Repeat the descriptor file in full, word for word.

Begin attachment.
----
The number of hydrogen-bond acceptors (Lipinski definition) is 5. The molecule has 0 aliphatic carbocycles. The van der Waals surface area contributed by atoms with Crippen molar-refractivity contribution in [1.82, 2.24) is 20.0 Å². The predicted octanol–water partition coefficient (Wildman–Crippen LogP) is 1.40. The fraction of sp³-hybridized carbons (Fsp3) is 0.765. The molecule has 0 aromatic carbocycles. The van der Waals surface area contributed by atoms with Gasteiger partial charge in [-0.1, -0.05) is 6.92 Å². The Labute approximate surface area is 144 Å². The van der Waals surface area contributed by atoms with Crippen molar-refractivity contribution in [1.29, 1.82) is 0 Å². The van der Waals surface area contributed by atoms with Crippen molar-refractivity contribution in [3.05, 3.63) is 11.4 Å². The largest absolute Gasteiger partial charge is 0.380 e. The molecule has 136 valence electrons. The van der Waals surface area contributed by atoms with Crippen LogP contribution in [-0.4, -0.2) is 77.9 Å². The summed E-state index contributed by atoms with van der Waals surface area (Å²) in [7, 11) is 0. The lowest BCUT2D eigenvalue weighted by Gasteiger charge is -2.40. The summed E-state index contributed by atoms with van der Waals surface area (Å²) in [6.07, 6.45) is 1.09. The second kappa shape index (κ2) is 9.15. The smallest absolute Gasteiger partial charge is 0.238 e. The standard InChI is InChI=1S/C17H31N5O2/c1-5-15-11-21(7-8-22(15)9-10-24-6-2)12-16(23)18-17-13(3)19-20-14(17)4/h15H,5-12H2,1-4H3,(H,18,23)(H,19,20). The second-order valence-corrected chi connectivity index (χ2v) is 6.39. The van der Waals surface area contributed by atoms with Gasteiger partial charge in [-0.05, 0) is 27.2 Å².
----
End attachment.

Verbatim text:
The number of hydrogen-bond acceptors (Lipinski definition) is 5. The molecule has 0 aliphatic carbocycles. The van der Waals surface area contributed by atoms with Crippen molar-refractivity contribution in [1.82, 2.24) is 20.0 Å². The predicted octanol–water partition coefficient (Wildman–Crippen LogP) is 1.40. The fraction of sp³-hybridized carbons (Fsp3) is 0.765. The molecule has 0 aromatic carbocycles. The van der Waals surface area contributed by atoms with Gasteiger partial charge in [-0.1, -0.05) is 6.92 Å². The Labute approximate surface area is 144 Å². The van der Waals surface area contributed by atoms with Crippen molar-refractivity contribution in [1.29, 1.82) is 0 Å². The van der Waals surface area contributed by atoms with Crippen molar-refractivity contribution in [3.05, 3.63) is 11.4 Å². The largest absolute Gasteiger partial charge is 0.380 e. The molecule has 136 valence electrons. The van der Waals surface area contributed by atoms with Crippen LogP contribution in [-0.4, -0.2) is 77.9 Å². The summed E-state index contributed by atoms with van der Waals surface area (Å²) in [7, 11) is 0. The lowest BCUT2D eigenvalue weighted by Gasteiger charge is -2.40. The summed E-state index contributed by atoms with van der Waals surface area (Å²) in [6.07, 6.45) is 1.09. The second kappa shape index (κ2) is 9.15. The smallest absolute Gasteiger partial charge is 0.238 e. The standard InChI is InChI=1S/C17H31N5O2/c1-5-15-11-21(7-8-22(15)9-10-24-6-2)12-16(23)18-17-13(3)19-20-14(17)4/h15H,5-12H2,1-4H3,(H,18,23)(H,19,20). The second-order valence-corrected chi connectivity index (χ2v) is 6.39. The van der Waals surface area contributed by atoms with Gasteiger partial charge in [-0.05, 0) is 27.2 Å².